William Jr. (left) and Steven (his left) – two wholesome, clean-cut all-American boys[5] – soon to be corrupted by Illegal Aliens from Outer Space!

The new kid has dusky skin and the foreign-sounding name of Pedro. He says, in an odd, lisping accent, that he hopes " ... to make many friends in America".

The other children pick on poor Pedro, because he has no money to purchase a healthy lunch of Sloppy Joes, fries and cola at the school cafeteria. Steven watches warily as Pedro sits alone and eats a strange-looking and aromatic meal that he pulls from a paper bag. The other children laugh at Pedro's lack of a lunchbox. Steven, longing to fit in, laughs along with the other children.

Things change after school, however, when the school bully pushes Steven down in the mud and threatens to beat him up if he fails to hand over his lunch money. As lunch has already been purchased and eaten (during the school cafeteria scene mentioned earlier), Steven is unable to comply. Pedro, arriving just in time, fends off the bully with his bushy moustache and giant guitar.

Steven and Pedro become best friends, and use the afternoon to go fishing at the local creek. While fishing, Pedro asks Steven if he "... would like to smoke some of the drugs ..." with him.

The camera pans left, revealing a giant sombrero-shaped UFO parked on the other side of the creek.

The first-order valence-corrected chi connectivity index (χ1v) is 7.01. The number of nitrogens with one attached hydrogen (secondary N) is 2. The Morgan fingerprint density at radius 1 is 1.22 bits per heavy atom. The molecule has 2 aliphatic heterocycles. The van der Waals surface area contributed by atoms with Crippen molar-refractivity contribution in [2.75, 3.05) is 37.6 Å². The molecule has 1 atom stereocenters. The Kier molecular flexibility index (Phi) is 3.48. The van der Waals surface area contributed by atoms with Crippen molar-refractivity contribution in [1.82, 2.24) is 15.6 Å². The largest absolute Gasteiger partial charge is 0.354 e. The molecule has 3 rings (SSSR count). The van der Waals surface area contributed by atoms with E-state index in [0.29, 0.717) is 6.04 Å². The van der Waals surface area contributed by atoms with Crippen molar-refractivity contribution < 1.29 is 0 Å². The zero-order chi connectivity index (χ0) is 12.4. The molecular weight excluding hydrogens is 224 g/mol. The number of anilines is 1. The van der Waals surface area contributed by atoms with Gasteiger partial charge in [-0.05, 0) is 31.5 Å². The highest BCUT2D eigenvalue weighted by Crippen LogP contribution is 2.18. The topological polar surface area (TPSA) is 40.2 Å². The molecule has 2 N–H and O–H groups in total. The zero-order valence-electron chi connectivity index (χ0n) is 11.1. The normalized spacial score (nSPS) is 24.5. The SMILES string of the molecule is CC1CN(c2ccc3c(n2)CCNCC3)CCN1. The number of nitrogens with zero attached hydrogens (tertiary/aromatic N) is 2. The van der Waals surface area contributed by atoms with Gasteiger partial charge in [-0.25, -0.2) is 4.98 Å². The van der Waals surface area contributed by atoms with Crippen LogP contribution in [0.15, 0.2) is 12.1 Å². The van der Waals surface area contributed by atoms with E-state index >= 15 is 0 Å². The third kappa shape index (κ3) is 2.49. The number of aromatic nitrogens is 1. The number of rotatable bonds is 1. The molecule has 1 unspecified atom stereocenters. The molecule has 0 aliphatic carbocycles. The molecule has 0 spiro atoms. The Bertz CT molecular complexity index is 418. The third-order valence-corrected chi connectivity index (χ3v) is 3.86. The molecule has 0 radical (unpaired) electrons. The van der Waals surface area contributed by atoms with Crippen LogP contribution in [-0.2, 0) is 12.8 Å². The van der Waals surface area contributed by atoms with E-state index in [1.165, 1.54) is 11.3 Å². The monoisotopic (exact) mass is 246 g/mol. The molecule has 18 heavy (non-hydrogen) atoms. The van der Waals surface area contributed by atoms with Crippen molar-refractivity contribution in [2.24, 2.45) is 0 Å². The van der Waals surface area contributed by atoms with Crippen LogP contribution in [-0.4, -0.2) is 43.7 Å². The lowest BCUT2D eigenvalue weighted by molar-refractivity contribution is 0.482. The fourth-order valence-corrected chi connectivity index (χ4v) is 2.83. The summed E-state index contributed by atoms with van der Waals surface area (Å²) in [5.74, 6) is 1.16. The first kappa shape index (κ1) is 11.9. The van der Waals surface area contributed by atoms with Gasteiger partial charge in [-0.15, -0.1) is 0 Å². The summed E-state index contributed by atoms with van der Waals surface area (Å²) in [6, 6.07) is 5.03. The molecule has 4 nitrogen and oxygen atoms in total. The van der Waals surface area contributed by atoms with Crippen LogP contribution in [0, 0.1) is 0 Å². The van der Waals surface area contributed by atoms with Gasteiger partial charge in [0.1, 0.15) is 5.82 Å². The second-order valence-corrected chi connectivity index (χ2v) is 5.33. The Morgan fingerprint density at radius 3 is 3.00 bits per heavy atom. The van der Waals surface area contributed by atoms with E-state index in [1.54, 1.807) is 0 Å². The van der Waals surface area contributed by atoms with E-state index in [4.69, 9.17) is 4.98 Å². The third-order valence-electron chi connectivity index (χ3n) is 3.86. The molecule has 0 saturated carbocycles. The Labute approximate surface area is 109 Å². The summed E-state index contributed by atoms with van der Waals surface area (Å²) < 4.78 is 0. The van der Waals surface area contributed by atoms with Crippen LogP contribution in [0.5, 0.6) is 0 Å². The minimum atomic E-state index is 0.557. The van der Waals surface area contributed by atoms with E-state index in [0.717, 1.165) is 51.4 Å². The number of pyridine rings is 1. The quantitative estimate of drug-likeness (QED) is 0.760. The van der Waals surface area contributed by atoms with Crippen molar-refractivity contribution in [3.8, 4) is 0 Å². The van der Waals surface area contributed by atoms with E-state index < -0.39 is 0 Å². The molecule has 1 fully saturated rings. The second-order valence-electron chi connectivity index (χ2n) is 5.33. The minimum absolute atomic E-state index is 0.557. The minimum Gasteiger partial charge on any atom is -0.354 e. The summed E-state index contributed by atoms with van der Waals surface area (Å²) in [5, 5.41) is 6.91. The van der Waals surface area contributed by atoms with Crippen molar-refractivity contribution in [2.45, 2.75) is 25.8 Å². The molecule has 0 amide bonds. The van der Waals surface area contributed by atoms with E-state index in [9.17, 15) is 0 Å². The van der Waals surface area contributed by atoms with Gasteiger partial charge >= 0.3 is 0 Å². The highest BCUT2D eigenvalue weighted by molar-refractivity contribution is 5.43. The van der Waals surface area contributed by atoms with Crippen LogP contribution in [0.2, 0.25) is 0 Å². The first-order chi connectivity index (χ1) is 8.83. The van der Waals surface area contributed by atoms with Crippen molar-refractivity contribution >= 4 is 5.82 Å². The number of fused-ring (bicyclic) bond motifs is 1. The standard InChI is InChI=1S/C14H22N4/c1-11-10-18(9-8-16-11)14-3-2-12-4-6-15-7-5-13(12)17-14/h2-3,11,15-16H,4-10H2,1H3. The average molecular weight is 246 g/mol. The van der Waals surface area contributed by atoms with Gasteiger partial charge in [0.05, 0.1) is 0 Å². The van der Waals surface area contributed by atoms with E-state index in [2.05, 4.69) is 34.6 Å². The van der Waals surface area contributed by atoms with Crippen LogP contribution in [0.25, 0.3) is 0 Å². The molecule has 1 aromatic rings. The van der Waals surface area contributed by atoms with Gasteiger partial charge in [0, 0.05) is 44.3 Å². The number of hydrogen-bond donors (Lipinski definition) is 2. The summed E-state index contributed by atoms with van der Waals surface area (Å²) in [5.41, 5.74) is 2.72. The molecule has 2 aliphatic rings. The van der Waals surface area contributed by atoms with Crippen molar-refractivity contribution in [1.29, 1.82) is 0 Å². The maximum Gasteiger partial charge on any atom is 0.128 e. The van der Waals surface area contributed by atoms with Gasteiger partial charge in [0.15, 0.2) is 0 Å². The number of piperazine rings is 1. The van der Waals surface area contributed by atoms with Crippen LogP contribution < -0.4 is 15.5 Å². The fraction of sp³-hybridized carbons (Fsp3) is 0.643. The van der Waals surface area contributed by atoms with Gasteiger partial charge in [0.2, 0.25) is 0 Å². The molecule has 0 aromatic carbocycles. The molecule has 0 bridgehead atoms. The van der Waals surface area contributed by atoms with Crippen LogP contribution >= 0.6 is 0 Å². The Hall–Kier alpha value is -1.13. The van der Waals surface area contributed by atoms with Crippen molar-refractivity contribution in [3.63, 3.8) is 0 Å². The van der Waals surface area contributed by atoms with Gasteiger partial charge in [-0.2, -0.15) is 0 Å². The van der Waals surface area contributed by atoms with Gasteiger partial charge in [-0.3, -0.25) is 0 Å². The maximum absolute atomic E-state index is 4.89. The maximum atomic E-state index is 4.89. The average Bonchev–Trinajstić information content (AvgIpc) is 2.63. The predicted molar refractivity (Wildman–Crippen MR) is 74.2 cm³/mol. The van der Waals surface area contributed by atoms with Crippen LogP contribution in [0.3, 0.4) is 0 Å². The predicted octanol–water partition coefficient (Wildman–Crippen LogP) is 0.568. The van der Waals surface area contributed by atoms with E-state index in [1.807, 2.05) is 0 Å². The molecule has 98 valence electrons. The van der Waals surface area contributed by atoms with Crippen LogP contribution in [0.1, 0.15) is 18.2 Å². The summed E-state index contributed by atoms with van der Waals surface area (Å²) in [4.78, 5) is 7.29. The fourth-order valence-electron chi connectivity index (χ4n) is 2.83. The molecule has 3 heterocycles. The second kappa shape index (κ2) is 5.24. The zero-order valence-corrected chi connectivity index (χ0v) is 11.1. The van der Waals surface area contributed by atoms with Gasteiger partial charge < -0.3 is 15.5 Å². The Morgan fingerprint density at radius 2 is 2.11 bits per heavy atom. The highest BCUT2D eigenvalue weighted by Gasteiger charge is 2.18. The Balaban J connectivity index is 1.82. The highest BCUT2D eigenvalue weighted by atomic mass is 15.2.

Cue insidious music ... Dun-dun dun!

Mary, headed out to the local shopping center, a mere twelve miles away, to purchase new and improved products for her family, like alcohol, tobacco and firearms.

The day after the next day ...

Mary is shopping at a nearby strip-mall, as she does everyday, when she bumps in to Pedro's mother, Margarita. Margarita asks her if she would like to visit her family's home for an exotic foreign drink called sangria and a mysterious dish called "nachos".

Mary naively agrees, and upon their arrival at the home she remarks on what a nice ranch-style house it is.

The house bears a stunning resemblance to a giant sombrero.

Cue insidious music ... Dun-dun dun!

The same day after the next day ...

William Sr. is out mowing his well-kempt lawn, as he does everyday after coming home from his vocation as a middle-manager at a branch-office of an unnamed American corporation involved in manufacturing. Confident that he has a job for life, as the unnamed American corporation for which he works will never move offshore for the cheap labor and lax environmental and worker-safety legislation, William Sr. hums and smokes his pipe as he carefully pushes the lawnmower across his flat, treeless yard.

The Wilson family patriarch, William Sr., smiling slightly as he thinks about watering his lawn.

Pausing to refill the fuel tank,[6] William Sr. is interrupted by an unexpected visit from an unexpected visitor – Pedro's father, Juan.

Juan offers to take care of the Wilson family's yard and garden for a price that's so low that William Sr. cannot refuse.

The scene closes with William Sr. relaxing in his favorite chair, watching baseball on the Philco while Juan, outside, finishes mowing the lawn, also outside.

Cue insidious music ... Dun-dun dun!